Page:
School was hardly a respite. Musk was mercilessly bullied as a teen. While his nerdy exploits hinted at his nascent talent—by age 12, he’d sold a space-themed PC game called Blastar to a computer magazine for $500—they weren’t exactly cool. Plus, he was small, the youngest in his class, and he struggled to fit into the school’s macho culture. Gangs of kids hunted him through the hallways, intent on pummelling him. Once, a group of brawny boys threw him down a set of stairs, resulting in a trip to the hospital and a week out of school. The constant harassment didn’t ease until Musk turned 16, hit six feet and began learning karate, judo and wrestling. After puberty, he got into a fight with the biggest bully in his school and, at least in Musk’s telling, knocked him out with a single punch. It taught him a lesson: never try to appease a bully; it’s better to slug them in the nose. (The irony, of course, is that these days Musk is the bully.)
At 17, he fantasized about escaping apartheid-era South Africa, moving overseas and chasing the American dream. Canada was the closest he could get, at least initially. Maye was born in Regina, and branches of her family remained scattered across the country. Musk’s plans hinged on staying with a great-uncle in Montreal—a man who, he discovered upon landing at the Montreal airport in June 1988, had since moved to Minnesota. Unbothered, Musk bought a cross-Canada hop-on, hop-off bus ticket for $100. He travelled over to Swift Current, Saskatchewan, and hitched a ride to his second cousin’s house, where he got to work shovelling out grain bins at a nearby farm. When that got old, he moved on to splitting logs in Vancouver and then cleaning a lumber mill boiler room for $18 an hour. But hard labour wasn’t what Musk envisioned for his future.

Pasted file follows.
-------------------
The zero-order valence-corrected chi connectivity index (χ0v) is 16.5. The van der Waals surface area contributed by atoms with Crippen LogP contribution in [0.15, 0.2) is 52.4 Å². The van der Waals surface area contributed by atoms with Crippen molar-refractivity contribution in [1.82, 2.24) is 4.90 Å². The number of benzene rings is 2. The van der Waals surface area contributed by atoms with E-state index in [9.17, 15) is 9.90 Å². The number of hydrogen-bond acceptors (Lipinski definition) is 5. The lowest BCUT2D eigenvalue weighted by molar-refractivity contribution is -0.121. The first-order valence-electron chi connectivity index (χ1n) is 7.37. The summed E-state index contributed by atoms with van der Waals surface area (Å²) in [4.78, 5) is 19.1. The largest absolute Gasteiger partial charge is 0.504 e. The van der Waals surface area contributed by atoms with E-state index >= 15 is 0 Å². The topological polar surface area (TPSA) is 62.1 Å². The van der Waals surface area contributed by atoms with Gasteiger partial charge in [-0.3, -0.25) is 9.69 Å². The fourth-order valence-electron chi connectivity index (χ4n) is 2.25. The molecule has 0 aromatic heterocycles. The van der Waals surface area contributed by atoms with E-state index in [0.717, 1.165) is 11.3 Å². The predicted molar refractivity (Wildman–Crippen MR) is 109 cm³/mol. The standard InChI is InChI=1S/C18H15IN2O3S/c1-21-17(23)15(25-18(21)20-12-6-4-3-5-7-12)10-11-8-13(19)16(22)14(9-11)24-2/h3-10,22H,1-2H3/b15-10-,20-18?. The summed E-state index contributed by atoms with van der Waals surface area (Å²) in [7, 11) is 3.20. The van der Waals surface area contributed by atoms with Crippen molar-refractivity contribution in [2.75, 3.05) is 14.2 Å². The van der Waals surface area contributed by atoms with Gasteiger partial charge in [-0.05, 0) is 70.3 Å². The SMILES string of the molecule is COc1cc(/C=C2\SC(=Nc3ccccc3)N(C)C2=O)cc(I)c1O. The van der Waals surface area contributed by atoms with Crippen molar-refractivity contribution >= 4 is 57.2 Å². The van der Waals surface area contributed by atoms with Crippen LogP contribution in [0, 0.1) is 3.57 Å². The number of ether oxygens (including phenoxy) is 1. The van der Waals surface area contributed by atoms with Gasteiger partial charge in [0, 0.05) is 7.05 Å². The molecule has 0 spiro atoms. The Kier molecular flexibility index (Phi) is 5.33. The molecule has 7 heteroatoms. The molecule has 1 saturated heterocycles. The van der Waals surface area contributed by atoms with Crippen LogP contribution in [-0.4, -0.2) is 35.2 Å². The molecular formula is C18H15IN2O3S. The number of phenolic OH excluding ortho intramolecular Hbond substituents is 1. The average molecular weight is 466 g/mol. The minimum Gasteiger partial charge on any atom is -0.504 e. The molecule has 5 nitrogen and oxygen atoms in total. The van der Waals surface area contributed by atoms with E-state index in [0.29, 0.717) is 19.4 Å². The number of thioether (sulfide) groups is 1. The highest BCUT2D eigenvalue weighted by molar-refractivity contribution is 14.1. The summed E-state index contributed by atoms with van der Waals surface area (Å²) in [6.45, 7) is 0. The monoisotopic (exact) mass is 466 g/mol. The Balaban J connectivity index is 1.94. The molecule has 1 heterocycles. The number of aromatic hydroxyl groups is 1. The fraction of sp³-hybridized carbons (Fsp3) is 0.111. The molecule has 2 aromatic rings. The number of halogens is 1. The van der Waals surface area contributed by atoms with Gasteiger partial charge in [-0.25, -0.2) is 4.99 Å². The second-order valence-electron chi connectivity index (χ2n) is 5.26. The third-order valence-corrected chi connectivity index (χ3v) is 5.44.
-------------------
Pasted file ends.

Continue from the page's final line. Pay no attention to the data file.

Two years later, in the summer of 1990, he landed a sales internship at Microsoft Canada, travelling around southern Ontario and meeting with potential clients. It was a slog, but Musk found the challenge invigorating. His boss, David Carter, expected the 19-year-old to be intimidated, at least at first, but he was fearless, excitable and wildly enthusiastic. Carter remembers him returning to the office at the end of each week carrying a stack of leads ripped out of the Yellow Pages. He’d circle every company he met with and scrawl his observations next to each. To break the ice with dealers, he’d do card tricks. He’d talk about any new technology to anyone who would listen. In the burgeoning tech world, Musk saw boundless opportunity. He’d tell his boss, You could do it that way, or you could build this new thing. Officially, Musk was just an intern, but he didn’t act like one. As Carter put it to me, “He didn’t shy away from having an opinion.”